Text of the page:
The bills attempt to address this by clarifying what "reasonable efforts" means and by shortening from 18 to 12 months the time social workers and judges have to design a long-term plan for the child. In addition, the Camp-Kennelly bill attempts to bribe state officials into focusing on adoption with a $4,000-$6,000 bonus for each child adopted.
But there is a trade-off. The converse of making every effort to reunify a family is rushing to break up families whose only crime is offending someone who made an anonymous tip. The Home School Legal Defense Association is fending off four to five such intrusions on its members a week.
In other words, there are two types of errors the system can make: failing to remove a child from an abusive home and removing a child from a nonabusive home. The challenge is to create a system that strikes an acceptable balance between these two errors.
The states, which actually run or directly oversee foster care programs, are better suited than the feds to make these tradeoffs. Consider the 12-month cutoff provision. Eighteen states already have adopted this time frame. Two states have shortened it to six months, and six states require a hearing within 18 months. Even in the absence of federal direction, states often do address their problems. It doesn't, however, follow that the other 24 states
a) suffer from the same problems as the states which have adjusted their laws or
b) should have to adopt the same policies even if they do.
As far as adoption in concerned, it is hard to see how a $6,000 payment overwhelms all the other federal money that comes from keeping a child in foster care: monthly payments ranging from $200 to $3,000 to caretakers and separate funding for family preservation programs. The state of Kansas recently privatized its entire system, adopting a managed care model under which private providers are paid a one-time fee per child regardless of how long the child stays in out-of-home care. In just six months, adoptions have increased by 80 percent. If states had a lump sum of money, rather than an endless stream of federal dollars attached to children in foster care, they would quickly come to their own conclusion on what constitutes "reasonable efforts."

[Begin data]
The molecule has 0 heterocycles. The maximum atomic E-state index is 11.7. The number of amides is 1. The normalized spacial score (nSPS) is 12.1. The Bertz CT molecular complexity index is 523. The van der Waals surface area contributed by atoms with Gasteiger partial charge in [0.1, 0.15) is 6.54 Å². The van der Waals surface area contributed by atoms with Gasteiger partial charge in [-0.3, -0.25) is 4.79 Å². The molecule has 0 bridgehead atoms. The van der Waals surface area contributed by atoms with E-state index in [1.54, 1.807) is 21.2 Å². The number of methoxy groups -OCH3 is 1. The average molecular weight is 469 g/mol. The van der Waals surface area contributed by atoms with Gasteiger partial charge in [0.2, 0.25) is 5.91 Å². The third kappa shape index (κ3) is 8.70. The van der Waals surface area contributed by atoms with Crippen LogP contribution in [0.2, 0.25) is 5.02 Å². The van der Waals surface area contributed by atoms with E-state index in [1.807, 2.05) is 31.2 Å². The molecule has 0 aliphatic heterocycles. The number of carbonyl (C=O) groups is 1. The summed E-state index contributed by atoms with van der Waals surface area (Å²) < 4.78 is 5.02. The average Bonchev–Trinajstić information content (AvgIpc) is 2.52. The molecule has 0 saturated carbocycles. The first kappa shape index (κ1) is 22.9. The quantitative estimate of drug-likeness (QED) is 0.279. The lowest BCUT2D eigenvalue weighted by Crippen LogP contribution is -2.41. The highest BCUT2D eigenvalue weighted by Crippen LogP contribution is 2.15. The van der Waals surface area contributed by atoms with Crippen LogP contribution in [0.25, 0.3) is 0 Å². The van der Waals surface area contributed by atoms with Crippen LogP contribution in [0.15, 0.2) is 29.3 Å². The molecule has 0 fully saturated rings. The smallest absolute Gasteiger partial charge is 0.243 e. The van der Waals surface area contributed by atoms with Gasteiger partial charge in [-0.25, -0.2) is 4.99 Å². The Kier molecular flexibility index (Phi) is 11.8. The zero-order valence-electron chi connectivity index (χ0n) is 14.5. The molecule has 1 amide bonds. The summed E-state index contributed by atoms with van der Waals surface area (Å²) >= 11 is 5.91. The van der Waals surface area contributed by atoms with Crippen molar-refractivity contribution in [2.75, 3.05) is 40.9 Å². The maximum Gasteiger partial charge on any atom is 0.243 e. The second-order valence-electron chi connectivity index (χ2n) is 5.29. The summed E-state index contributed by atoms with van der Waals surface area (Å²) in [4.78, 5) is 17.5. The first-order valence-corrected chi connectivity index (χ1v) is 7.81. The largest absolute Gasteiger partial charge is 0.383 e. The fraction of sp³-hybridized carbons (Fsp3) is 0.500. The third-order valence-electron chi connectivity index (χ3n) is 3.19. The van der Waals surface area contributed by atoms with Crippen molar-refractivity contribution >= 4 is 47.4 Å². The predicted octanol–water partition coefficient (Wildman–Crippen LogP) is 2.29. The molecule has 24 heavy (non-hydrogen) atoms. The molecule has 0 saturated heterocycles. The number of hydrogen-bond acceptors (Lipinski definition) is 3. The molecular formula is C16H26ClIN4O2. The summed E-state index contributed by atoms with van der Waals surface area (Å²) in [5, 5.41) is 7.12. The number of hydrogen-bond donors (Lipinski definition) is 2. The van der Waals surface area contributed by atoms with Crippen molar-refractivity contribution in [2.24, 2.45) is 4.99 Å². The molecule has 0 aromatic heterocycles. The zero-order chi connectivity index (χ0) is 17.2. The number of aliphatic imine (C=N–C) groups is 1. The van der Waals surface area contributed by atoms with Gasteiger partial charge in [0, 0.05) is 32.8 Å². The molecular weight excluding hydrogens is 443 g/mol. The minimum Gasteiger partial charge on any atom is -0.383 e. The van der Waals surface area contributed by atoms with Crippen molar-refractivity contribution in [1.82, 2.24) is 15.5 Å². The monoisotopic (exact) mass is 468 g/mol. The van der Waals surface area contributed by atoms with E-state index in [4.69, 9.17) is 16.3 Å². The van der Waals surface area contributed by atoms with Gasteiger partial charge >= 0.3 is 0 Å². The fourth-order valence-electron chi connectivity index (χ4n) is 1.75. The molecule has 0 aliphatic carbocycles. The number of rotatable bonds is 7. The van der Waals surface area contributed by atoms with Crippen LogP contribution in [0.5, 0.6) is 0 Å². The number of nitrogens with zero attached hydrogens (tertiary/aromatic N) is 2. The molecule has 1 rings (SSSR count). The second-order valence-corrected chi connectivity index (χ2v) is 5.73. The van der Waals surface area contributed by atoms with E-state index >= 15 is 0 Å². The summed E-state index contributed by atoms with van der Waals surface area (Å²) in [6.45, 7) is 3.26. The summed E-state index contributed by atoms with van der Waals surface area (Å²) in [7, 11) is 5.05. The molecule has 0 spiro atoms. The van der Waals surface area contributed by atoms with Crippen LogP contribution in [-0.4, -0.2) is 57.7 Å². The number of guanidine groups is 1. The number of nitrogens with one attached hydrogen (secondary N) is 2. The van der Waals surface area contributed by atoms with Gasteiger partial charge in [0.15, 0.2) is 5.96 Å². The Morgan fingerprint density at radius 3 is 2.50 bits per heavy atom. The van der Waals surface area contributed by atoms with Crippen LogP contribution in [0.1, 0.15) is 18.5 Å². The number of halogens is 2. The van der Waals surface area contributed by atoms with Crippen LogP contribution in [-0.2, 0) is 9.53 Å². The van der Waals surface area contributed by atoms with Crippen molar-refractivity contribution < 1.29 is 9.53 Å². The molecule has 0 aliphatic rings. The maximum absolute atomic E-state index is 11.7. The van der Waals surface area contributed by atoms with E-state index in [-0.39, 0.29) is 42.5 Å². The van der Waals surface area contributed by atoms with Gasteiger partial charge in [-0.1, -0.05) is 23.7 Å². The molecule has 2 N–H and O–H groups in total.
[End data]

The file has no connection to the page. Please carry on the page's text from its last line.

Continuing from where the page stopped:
The promise isn't that each state will develop a perfect system. That won't happen. Given the tragedies the system exists to address–drug-addicted mothers, sexually abused children, etc.–a perfect system is unimaginable.
Rather, the case for block grants rests on three pillars: First, the states, which actually run the systems, are better situated to recognize the children's needs. Second, since state officials must deal directly with the fallout from the system's failure, they have a greater stake in the outcomes than any Washingtonian, no matter how compassionate. And third, freed from federal regulations on how they must spend their money, state bureaucrats would lose their favorite excuse for failure: The federal government tells us how to spend our money. Suddenly, state officials would be accountable for outcomes. Accountability improving outcomes–that is something conservatives once championed.